WHY WE DO WHAT WE DO
WE NEED MORE INCLUSIVE TECHNOLOGY
- Clients Served 80%
- BVI Website Users Reached 35%
- Site Compliance 95%
Inclusive (accessible) technology is not where it needs to be in the world today. BIT addresses this problem by helping employers develop an understanding of the the true power of inclusive technology. If employers know how to apply leverage accessibility within their organizations, they can make products and services available to the millions of Americans who are blind, visually impaired, or possessing other disabilities – while also increasing their bottom line.
The IT and technical job market continues to evolve as advances in mobile and other digital technologies continue at a rapid rate. This poses a challenge for both employers and workers – especially the blind and visually impaired. BIT takes a solutions-oriented approach toward remedying this issue by helping introduce employers to the untapped pool of technical talent within the BVI community. This approach helps employers remain competitive, and it helps the blind and visually impaired find gainful employment.
There is also a lack of awareness in the corporate world about just how easy it is to make technology accessible. For example, utilizing accessible coding techniques within a software development lifecycle requires less than a one percent additional effort for companies. For that small effort, companies can gain invaluable insight into making their products and services accessible, while also leveraging some of the best untapped talent around. BIT serves as an “easy button” for accessibility, helping companies see the benefits and ease of inclusive technology.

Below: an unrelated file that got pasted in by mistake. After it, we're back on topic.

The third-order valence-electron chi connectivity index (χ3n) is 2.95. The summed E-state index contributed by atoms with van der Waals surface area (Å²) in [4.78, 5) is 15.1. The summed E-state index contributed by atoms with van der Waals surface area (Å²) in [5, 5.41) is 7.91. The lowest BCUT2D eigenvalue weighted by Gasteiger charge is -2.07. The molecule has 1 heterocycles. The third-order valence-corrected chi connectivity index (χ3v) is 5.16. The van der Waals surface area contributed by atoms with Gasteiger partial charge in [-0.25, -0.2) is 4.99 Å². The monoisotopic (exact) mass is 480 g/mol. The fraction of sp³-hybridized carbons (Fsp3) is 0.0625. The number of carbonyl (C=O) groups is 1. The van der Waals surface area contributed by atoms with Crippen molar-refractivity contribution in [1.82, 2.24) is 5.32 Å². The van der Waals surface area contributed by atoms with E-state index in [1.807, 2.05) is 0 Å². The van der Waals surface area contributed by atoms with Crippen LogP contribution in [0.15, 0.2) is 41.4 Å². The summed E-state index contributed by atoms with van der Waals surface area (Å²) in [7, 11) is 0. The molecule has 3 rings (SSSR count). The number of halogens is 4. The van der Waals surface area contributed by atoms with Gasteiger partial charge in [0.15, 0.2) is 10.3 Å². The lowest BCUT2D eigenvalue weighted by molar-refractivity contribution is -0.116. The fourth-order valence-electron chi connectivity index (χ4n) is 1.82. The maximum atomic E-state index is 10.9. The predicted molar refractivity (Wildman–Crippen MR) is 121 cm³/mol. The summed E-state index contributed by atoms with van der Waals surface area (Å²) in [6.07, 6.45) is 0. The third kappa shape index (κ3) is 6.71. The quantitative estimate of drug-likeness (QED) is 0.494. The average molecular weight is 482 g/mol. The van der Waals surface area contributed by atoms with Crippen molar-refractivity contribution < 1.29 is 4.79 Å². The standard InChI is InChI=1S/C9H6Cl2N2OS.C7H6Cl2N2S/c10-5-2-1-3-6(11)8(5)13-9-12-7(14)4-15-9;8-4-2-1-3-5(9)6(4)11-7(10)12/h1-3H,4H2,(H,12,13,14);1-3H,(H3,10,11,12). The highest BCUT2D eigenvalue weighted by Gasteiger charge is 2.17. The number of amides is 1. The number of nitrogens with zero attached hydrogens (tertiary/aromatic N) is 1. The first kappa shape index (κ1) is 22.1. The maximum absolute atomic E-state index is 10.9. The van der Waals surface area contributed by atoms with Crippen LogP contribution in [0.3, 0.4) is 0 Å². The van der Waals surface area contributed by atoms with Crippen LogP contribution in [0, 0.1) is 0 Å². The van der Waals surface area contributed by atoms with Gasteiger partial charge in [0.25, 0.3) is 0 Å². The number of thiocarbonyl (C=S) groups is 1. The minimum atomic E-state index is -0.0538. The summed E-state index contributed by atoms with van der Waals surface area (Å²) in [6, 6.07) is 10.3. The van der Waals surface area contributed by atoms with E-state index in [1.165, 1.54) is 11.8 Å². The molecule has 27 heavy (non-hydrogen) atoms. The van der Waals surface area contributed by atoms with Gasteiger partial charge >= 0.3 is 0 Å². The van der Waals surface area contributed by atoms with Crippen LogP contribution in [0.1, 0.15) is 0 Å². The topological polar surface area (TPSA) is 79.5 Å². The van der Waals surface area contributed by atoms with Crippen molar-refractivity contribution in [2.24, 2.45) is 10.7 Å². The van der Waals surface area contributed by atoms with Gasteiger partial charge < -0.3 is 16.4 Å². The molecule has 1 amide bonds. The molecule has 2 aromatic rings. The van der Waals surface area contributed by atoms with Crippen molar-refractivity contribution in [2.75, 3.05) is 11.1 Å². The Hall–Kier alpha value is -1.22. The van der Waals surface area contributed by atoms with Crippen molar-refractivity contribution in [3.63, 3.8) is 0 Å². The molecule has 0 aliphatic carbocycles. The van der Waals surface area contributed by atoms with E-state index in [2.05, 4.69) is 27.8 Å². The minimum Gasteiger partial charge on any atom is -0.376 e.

“BVI individuals may lack sight but they have great vision using their other senses and today’s advanced accessibility technology to become successful in the workplace.”
BIT candidates utilizing inclusive technology offer the following skills
THE HUMAN FACTOR
- Placed Candidates 80%
- Available Candidates 35%
- Employer Retention 90%
According to a BIT analysis, approximately 80% of blind and visually impaired people with IT and other tech skills are unemployed or underemployed in America.
ONLINE EMPLOYMENT SITES that aren’t accessible to blind and visually impaired individuals.
AWKWARD FIRST INTERVIEWS in which the first impression is a blind one. Too many hiring managers and HR recruiters have misconceptions and find themselves lacking the appropriate information.
A large number of BVI individuals have college degrees in IT and other technical career fields and are not receiving the same equal employment consideration as sighted candidates.
For the BVI community, this is a diversity and inclusion unemployment epidemic that few people realize exists or understand how to solve.
The Blind Institute of Technology™ (BIT) is a 501(c)(3) nonprofit organization that strives to reduce the excessively high unemployment rate among the blind and visually impaired (BVI) community in America.
Led by Executive Director Mike Hess, BIT aims to help solve this unemployment and diversity and inclusion epidemic by educating employers about the advantages of working with talented and skilled BVI individuals, and through professional certification and training, inclusive technology and other programs. Mike left an 18-year career in IT to found BIT in 2013.